American Heritage® Dictionary of the English Language, Fourth Edition
- n. Any of numerous small rodents of the families Muridae and Cricetidae, such as the common house mouse (Mus musculus), characteristically having a pointed snout, small rounded ears, and a long naked or almost hairless tail.
- n. Any of various similar or related animals, such as the jumping mouse, the vole, or the jerboa.
- n. A cowardly or timid person.
- n. Informal A discolored swelling under the eye caused by a blow; a black eye.
- n. Computer Science A hand-held, button-activated input device that when rolled along a flat surface directs an indicator to move correspondingly about a computer screen, allowing the operator to move the indicator freely, as to select operations or manipulate text or graphics.
- v. To hunt mice.
- v. To search furtively for something; prowl.
Century Dictionary and Cyclopedia
- n. A small rodent quadruped, Mus musculus, of the family Muridœ: a name extended to very many of the smaller species of the same family, the larger ones being usually called rats. Mice proper, belonging to the genus Mus, are indigenous to the Old World only, though M. musculus has been introduced and naturalized everywhere. The native mice of America all belong to a different section of Muridœ called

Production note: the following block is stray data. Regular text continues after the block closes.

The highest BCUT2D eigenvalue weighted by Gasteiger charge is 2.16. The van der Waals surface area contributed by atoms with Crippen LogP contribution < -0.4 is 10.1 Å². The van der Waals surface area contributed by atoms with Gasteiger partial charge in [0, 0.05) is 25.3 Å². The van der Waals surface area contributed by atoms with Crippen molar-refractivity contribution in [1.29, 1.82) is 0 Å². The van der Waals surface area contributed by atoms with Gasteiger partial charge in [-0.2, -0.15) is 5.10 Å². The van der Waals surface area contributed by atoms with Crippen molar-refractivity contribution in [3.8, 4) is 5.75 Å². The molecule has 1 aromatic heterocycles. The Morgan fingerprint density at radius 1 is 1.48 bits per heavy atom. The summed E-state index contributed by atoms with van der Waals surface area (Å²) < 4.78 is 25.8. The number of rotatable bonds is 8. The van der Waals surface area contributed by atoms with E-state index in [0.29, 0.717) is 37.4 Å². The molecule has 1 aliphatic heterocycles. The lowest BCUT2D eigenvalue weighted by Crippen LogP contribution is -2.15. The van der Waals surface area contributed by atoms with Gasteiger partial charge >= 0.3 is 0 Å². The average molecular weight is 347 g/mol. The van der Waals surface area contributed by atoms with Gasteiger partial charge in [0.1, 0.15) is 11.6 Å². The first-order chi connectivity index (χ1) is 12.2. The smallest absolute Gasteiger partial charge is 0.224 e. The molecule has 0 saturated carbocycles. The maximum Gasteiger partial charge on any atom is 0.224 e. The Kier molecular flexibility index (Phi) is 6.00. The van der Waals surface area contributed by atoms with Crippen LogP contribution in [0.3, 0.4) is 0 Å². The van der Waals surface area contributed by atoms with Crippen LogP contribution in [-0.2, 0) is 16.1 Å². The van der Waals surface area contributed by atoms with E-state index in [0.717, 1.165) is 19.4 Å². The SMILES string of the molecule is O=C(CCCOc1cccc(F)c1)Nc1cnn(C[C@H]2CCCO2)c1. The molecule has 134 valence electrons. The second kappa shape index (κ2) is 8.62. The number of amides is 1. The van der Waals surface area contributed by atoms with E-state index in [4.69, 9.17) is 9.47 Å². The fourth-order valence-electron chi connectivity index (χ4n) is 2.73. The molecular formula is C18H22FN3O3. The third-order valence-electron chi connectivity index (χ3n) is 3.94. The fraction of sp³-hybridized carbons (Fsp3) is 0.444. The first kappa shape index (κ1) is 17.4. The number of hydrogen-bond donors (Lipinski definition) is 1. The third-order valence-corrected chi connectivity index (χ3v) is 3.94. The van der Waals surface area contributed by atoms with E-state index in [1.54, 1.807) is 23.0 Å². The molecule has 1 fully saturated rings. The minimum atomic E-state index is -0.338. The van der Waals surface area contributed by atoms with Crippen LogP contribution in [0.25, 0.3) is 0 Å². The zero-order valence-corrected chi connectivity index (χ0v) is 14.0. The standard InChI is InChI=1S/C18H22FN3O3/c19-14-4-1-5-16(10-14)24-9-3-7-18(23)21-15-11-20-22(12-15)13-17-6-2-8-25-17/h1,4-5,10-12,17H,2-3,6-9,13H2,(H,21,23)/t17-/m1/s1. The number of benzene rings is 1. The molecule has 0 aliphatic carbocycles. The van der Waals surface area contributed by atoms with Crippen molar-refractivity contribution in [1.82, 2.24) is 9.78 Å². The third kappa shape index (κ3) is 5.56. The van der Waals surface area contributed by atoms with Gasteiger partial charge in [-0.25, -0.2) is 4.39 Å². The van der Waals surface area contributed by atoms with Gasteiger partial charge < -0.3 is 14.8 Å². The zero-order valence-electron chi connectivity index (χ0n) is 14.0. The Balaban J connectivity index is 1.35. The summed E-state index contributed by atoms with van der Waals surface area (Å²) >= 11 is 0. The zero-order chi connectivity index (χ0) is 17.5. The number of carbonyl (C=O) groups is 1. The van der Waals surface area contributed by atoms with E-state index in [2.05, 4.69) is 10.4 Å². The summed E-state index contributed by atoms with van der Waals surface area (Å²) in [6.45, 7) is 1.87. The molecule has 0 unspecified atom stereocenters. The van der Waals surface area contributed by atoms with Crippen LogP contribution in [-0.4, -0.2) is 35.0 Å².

Sigmodontes, and to such genera as Hesperomys. See cuts under deer-mouse, Arvicola, and Evotomys. [Mouse, like rat, enters into many compounds indicating different species or varieties of murines, and many other small quadrupeds, not of the same family, or even of the same order: as, harvest-mouse, meadow-mouse, field-mouse. See these words.]
- n. Some animal like or likened to a mouse, as a shrew or bat. See shrcw-mouse.
- n. A moth of the family Amphipyridœ.
- n. Some little bird: used in composition: as, sea-mouse and sand-mouse, the dunlin or purre, Tringa alpina, a sandpiper.
- n. A familiar term of endearment.
- n. Nautical:
- n. (a ) A knob formed on a rope by spunyarn or parceling, to prevent a running eye from slipping.
- n. Two or three turns of spunyarn or rope-yarn about the point and shank of a hook, to keep it from unhooking. Also called mousing.
- n. A particular piece of beef or mutton below the round; the part immediately above the knee-joint. Also called mouse-piece and mouse-buttock.
- n. A match used in blasting.
- n. A swelling caused by a blow; a black eye.
- To hunt for or catch mice.
- To watch or pursue something in a sly or insidious manner.
- To move about softly or cautiously, like a cat hunting mice; prowl.